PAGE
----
SHIC Will Suspend Outreach Operations

I think this illustrates a harmful double standard.  Let me substitute a different cause area in your statement:
"Sounds like any future project meant to reduce x-risk will have to deal with the measurement problem".


2Aaron Gertler1y
I think that X-risk reduction projects also have a problem with measurement! However, measuring the extent to which you've reduced X-risk is a lot harder than measuring whether students have taken some kind of altruistic action: in the latter case, you can just ask the students (and maybe give them an incentive to reply). Thus, if someone wants me to donate to their "EA education project", I'm probably going to care more about direct outcome measurement than I would if I were asked to support an X-risk project, because I think good measurement is more achievable. (I'd hold the X-risk project to other standards, some of which wouldn't apply to an education project.)
SHIC Will Suspend Outreach Operations

Online meetings could be an alternative/supplement, especially in the post-COVID world.

SHIC Will Suspend Outreach Operations

Reiterating my other comments: I don't think it's appropriate to say that the evidence showed it made sense to give up.  As others have mentioned, there are measurement issues here.  So this is a case where absence of evidence is not strong evidence of absence.  

SHIC Will Suspend Outreach Operations

Just because they didn't get the evidence of impact they were aiming for doesn't mean it "didn't work".  

I understand if EAs want to focus on interventions with strong evidence of impact, but I think it's terrible comms (both for PR and for our own epistemics) to go around saying that interventions lacking such evidence don't work.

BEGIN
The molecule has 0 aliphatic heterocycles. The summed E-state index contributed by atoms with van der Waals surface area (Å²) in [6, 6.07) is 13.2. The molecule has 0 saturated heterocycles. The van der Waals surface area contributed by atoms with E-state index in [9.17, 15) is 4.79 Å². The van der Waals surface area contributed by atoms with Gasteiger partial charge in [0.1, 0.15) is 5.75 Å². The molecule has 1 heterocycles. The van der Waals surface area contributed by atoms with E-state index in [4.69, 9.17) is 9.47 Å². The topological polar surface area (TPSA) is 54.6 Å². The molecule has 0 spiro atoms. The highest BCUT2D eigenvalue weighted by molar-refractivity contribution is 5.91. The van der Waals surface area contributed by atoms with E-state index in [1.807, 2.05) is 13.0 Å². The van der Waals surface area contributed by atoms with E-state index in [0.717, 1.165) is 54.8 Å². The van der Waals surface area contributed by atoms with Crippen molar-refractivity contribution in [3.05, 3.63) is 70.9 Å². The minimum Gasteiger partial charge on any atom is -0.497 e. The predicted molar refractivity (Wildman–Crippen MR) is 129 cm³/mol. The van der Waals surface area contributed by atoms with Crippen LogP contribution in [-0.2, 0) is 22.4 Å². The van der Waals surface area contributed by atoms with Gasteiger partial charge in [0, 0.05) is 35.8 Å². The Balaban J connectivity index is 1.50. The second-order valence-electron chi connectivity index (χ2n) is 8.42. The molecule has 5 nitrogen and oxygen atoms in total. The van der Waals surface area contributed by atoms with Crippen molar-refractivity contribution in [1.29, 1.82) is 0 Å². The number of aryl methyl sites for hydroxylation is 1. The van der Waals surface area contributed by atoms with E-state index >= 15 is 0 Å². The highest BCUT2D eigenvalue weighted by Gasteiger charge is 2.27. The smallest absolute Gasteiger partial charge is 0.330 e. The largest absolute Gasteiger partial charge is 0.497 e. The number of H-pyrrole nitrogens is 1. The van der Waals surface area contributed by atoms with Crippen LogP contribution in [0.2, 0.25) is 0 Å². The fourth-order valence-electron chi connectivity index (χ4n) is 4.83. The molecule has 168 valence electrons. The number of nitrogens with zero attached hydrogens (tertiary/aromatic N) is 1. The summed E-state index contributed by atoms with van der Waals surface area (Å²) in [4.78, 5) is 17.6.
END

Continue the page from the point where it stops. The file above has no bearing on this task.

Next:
It's also pretty inconsistent; we don't seem to have that attitude about spending $$ on speculative longtermist interventions! (although I'm sure some EAs do, I'm pretty sure it's a minority view).

SHIC Will Suspend Outreach Operations

Thanks for this update, and for your valuable work.

I must admit I was frustrated by reading this post.  I want this work to continue, and I don't find the levels of engagement you report surprising or worth massively updating on (i.e. suspending outreach).

I'm also bothered by the top-level comments assuming that this didn't work and should've been abandoned.  What you've shown is that you could not provide strong evidence of the type that you hoped for the programs effectiveness, NOT that it didn't work!

Basically, I think there should be a strong... (read more)

2Catherine Low1y
Hi capybaralet, Thanks for your comments and enthusiasm for the program! > I must admit I was frustrated by reading this post. I want this work to continue, and I don't find the levels of engagement you report surprising or worth massively updating on (i.e. suspending outreach). I admit when the decision was made to stop actively working on SHIC, I was pretty sad and frustrated too. However for our team, and our funders too, the main question was "do we think this is worth continuing compared to other things we could spend our time and money on?", and the answer was "probably not". You might also be interested in this post which combines the experience of all the EA outreach attempts I was aware of at the time: [] This probably will answer many of your questions about why we didn't continue to test out different ideas of engaging students and teachers - we'd already tried quite a few different things and learnt from work from other EAs. The post is now nearly 2 years old and there have been other efforts in the EA community to work with high schoolers since then. But I still basically agree with my conclusion which was: > I don’t think our outreach described in this post was a particularly effective use of resources. However, outreach could be effective if you are able to attract highly promising students to sign up for a program over a longer term. This might be possible if you have a strong brand (such as an association with elite University) allowing you to attract suitable students through schools and other networks, and the resources to run a fellowship-type program with these students. To answer your specific questions: 1. There were only a few students who engaged significantly out of class, so it is hard to know what to conclude from a small number. Some were quite keen on EA concepts, o